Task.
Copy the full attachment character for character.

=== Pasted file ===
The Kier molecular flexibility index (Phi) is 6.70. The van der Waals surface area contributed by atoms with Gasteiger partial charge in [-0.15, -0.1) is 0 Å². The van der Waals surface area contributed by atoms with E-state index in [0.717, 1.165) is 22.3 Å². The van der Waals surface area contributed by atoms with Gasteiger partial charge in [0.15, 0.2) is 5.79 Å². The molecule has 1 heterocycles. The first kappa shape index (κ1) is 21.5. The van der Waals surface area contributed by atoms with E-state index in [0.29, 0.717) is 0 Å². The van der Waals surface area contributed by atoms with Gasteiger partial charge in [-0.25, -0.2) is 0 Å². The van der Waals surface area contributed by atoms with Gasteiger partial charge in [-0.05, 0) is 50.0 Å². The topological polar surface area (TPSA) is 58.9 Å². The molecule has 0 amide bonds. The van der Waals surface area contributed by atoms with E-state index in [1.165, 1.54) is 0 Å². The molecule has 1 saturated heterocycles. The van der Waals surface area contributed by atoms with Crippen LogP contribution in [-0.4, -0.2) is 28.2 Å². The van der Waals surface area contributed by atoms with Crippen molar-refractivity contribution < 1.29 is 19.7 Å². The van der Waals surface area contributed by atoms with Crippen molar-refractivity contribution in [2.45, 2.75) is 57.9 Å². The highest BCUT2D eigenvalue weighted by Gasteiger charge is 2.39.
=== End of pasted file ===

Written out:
The Kier molecular flexibility index (Phi) is 6.70. The van der Waals surface area contributed by atoms with Gasteiger partial charge in [-0.15, -0.1) is 0 Å². The van der Waals surface area contributed by atoms with E-state index in [0.717, 1.165) is 22.3 Å². The van der Waals surface area contributed by atoms with Gasteiger partial charge in [0.15, 0.2) is 5.79 Å². The molecule has 1 heterocycles. The first kappa shape index (κ1) is 21.5. The van der Waals surface area contributed by atoms with E-state index in [0.29, 0.717) is 0 Å². The van der Waals surface area contributed by atoms with Gasteiger partial charge in [-0.25, -0.2) is 0 Å². The van der Waals surface area contributed by atoms with Gasteiger partial charge in [-0.05, 0) is 50.0 Å². The topological polar surface area (TPSA) is 58.9 Å². The molecule has 0 amide bonds. The van der Waals surface area contributed by atoms with E-state index in [1.165, 1.54) is 0 Å². The molecule has 1 saturated heterocycles. The van der Waals surface area contributed by atoms with Crippen LogP contribution in [-0.4, -0.2) is 28.2 Å². The van der Waals surface area contributed by atoms with Crippen molar-refractivity contribution < 1.29 is 19.7 Å². The van der Waals surface area contributed by atoms with Crippen molar-refractivity contribution in [2.45, 2.75) is 57.9 Å². The highest BCUT2D eigenvalue weighted by Gasteiger charge is 2.39.